These lifecycle inventory studies have been deemed to be insufficient for making scientifically conclusive claims that one product or another is better, worse or equivalent in its effect on the environment,(14) and they should not be used in this way for advertising or promoting certain products. They do not measure or compare impact or effect on the environment; they only measure amounts of resources used and wastes or emissions produced (e.g., they do not attempt to assign greater importance to highly-toxic substances; emissions or effluents are measured and totalled by volume or weight, wheter they are toxic and persistent, or benign and biodegradable.) Also, they did not give enough information on transportation and packaging, and did not compare the amount of land required to produce raw materials, dispose of garbage, etc.

Diaper Issues
The Garbage Problem
Although opinions differ as to whether the "garbage crisis" is real or reactionary, it is well established that more solid waste is generated each year, we are running out of convenient places to dispose of it, and dumping fees continue to increase steadily,(15) All methods of dealing with garbage have their disadvantages. Incineration often produces toxic air emissions and toxic ash. Even recycling has serious limits if not preceded with practices of "reduce and reuse," as the market for recycled products fills up just as landfill sites do,(16) resulting in the indefinite storage, or sometimes disposal of carefully-separated recyclables. Stated in simple terms, it would be wise to "quit buying and tossing out so much" before a crisis becomes obvious.

The "Biodegradable" Myth
In the past, some disposable diaper manufacturers claimed their diapers were made with biodegradable plastic. However, a landfill site does not provide the conditions necessary for the plastic to biodegrade. Food and yard waste may degrade very slowly in a landfill site (25-50% over 10-15 years). The remainder of refuse (paper, plastic, etc.) is, in effect, "mummified" and retains its original weight, volume and form.(16)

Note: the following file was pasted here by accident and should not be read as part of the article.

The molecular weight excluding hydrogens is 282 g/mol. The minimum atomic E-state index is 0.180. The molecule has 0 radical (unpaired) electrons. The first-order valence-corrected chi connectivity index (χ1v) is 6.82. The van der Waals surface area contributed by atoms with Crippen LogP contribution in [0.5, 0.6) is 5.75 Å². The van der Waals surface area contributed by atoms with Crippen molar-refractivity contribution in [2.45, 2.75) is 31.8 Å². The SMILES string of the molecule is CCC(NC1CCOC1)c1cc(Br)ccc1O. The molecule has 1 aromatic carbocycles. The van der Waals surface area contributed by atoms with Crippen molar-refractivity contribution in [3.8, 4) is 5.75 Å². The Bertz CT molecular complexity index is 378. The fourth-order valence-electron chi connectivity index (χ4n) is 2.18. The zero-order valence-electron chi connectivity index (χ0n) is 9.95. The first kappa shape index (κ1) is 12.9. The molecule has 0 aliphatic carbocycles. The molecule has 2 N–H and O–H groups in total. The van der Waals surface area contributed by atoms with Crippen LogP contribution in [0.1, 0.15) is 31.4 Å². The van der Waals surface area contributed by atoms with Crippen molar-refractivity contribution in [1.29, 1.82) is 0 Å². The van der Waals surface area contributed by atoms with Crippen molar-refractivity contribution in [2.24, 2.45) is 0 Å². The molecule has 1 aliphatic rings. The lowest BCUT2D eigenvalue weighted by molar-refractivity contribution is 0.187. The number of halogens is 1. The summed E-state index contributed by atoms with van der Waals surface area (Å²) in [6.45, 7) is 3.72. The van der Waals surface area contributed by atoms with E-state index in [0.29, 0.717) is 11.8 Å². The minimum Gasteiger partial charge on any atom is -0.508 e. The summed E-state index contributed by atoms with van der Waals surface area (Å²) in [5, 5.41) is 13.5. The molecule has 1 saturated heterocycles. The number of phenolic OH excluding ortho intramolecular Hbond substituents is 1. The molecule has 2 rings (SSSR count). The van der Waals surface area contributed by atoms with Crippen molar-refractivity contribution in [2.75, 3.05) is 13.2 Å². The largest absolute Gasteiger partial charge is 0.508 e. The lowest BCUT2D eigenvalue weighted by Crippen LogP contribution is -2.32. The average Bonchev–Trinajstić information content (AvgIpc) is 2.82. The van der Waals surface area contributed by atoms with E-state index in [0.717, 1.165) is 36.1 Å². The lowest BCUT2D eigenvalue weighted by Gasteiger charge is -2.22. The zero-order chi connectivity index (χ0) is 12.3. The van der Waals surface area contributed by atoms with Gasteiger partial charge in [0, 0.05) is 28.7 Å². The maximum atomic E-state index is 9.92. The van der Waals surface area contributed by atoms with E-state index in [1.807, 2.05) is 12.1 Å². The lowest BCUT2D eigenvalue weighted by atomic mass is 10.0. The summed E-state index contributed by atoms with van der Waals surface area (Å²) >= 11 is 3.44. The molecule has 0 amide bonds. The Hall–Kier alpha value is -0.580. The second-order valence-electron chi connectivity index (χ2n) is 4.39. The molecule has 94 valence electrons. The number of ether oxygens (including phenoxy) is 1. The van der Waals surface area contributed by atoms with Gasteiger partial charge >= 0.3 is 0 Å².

Disposing of Feces
Human feces sometimes contains potentially harmful pathogens (for example, babies who have been vaccinated for polio will excrete polio virus.) Flushing feces is generally an immediate and safe means of disposal, and would be especially preferable in cities where the sludge is treated, analyzed, and used to environmental and economic advantage as fertilizer.

Claims have been made that disposable diapers cause spread of disease. However, it would appear from a review of studies that properly-constructed and maintained landfill sites can safely manage the feces-laden disposable diapers that are dumped there. Pathogens probably do not survive for long in a landfill site,(17) nor have they been found to thrive in landfill leachate (18) which sometimes contaminates ground water.

If feces is discarded, there is potential for public exposure (via rodents, pets, flies or birds) if the garbage is not properly handled. If feces is flushed, there is also potential for negative impact on waterways if sewage is not properly treated, or if sewage sludge is spread on the land without proper treatment and analysis. The best solution may depend on local conditions. Diaper liners can be used in either cloth or disposable diapers to facilitate easier rinsing. If you do discard feces, be sure it is securely tied up in a plastic bag and not set out where animals could rip it open.

Dioxins
Some dioxins, furans and other organochlorines exist in pulp mill effluent; however, new bleaching technologies (chlorine-dioxide bleaching) have resulted in no detectable levels of the most toxic varieties at parts per trillion.

Detergents
In the past, detergents contained a non-biodegradeable surfactant,(19) resulting in the accumulation of foam on banks of rivers. By the late 1960's, a biodegradable surfactant was used. However, the phosphates contributed to the growth of algae. Rotting algae can lead to eutrophication ("death") of a lake. The Canadian government set a limit of 5% on phosphates used in detergents.(20) Today, some are phosphate free.
Recently, detergent manufacturers developed "Ultra" (compact) detergent, which uses slightly less raw materials for the detergent and less raw materials for the packaging.

Land Use